Offsetting is a massive threat to wildlife, warn environmental groups

IMG_5295 lo resBiodiversity offsetting is already being used by developers to justify schemes that will cause irreversible harm to nature, warn over 15 environment groups across the world today (Monday 2 June 2014), ahead of a major biodiversity offsetting conference in London this week.[1]

The conference – “To No Net Loss of Biodiversity and Beyond” on 3 and 4 June[2] –will be addressed by UK Environment Secretary Owen Paterson who is soon to decide on controversial plans to allow developers to destroy precious wildlife habitat, provided there is an attempt to offset the damage elsewhere.

Such schemes are known as biodiversity offsetting, and groups are concerned that its introduction could allow developers to push through projects that would have devastating impacts on irreplaceable habitats and our wildlife.

The European Union is considering similar legislation as part of its ‘No Net Loss Initative’, part of the Biodiversity Strategy to 2020 which could put sites that are rich in biodiversity under pressure from project developers. In June, the European Commission will start a public consultation process on this issue.

New research published today identifies a number of cases around the UK where offsetting is already being proposed by developers. These stories and accompanying photographs will be showcased in a public meeting in London tonight organised by environment groups from around the world.[3]

Xavier Sol, Counter Balance director said:

“Offsetting reduces nature to a financial asset which can be destroyed in one place and rebuilt in another. This is financial hocus pocus for investors but does very little to protect nature. Natural habitats can be extremely complex and take decades or longer to be recreated.”

“European public banks such as the European Investment Bank and the European Bank for Reconstruction and Development are already considering offsetting schemes to push forward infrastructure projects with serious environmental impact. New EU legislation on offsetting risks speeding up that process.”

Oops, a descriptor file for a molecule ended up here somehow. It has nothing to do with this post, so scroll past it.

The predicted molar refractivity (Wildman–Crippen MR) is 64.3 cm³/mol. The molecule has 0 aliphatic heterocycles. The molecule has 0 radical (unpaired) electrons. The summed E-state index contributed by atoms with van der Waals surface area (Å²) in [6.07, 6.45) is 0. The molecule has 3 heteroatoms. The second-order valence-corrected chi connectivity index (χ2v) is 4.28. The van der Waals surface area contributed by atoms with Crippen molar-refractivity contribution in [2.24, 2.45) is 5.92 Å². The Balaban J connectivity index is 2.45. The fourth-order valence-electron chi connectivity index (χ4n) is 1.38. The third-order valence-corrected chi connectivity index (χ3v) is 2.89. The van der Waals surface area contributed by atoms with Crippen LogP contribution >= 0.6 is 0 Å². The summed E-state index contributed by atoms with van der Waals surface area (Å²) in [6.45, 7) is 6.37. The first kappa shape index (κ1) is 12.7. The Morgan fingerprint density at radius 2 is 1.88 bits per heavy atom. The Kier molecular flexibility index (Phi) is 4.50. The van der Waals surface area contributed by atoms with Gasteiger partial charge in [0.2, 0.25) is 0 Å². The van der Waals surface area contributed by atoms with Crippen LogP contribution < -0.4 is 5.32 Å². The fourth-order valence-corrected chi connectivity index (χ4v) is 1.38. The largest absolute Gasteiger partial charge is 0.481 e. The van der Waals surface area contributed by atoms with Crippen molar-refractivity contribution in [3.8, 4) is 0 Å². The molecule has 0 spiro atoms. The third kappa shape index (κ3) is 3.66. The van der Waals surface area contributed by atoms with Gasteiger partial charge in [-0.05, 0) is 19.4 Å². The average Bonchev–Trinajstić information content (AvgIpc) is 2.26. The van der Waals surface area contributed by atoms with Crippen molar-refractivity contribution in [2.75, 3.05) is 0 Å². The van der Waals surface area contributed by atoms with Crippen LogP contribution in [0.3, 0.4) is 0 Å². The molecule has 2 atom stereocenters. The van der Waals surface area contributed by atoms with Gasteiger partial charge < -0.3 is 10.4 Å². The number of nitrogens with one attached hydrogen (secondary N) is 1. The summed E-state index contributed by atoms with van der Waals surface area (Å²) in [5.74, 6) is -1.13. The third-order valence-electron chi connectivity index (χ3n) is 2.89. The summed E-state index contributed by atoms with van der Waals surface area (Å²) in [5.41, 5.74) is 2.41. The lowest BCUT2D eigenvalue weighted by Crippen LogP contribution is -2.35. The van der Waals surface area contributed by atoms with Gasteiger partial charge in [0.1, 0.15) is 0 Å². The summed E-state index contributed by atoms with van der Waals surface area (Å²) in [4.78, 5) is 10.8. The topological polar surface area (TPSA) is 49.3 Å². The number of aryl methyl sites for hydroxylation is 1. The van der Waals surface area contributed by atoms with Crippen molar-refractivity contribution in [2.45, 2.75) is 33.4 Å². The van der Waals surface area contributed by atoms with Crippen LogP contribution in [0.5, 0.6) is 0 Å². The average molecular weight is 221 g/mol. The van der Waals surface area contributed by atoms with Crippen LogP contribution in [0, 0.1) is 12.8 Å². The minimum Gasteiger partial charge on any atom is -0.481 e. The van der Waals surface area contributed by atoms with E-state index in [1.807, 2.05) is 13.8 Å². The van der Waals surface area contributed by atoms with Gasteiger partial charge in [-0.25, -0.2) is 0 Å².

Hanna Mowat from FERN said:

“Offsetting is already weakening the UK’s planning laws and exposing nature to new threats.

“The EU – which is considering similar legislation – should watch closely before going further.

“Together we can prevent offsetting from creating chaos and upsetting nature laws across Europe.”

 

Notes to editors

  1. Campaigners and biodiversity experts will gather this evening (Monday 2 June) in a venue in Regent’s Park, London for an open meeting to discuss the problems with offsetting schemes http://naturenotforsale.org/.
  2. Photos of offsets from around the world will be exhibited at the venue http://photos.criticalcollective.org/index.php?module=media&pId=100&category=gallery/exhibition
  3. Last year 140 civil society organisations signed the no to biodiversity offsetting declaration http://no-biodiversity-offsets.makenoise.org

 

 

[1]See http://naturenotforsale.org/events/ for list of groups

[2] http://bbop.forest-trends.org/events/no-net-loss/

[3]Case Studies are available in the biodiversity offsetting research report published by Friends of the Earth UK and FERN: www.fern.org/naturenot4sale

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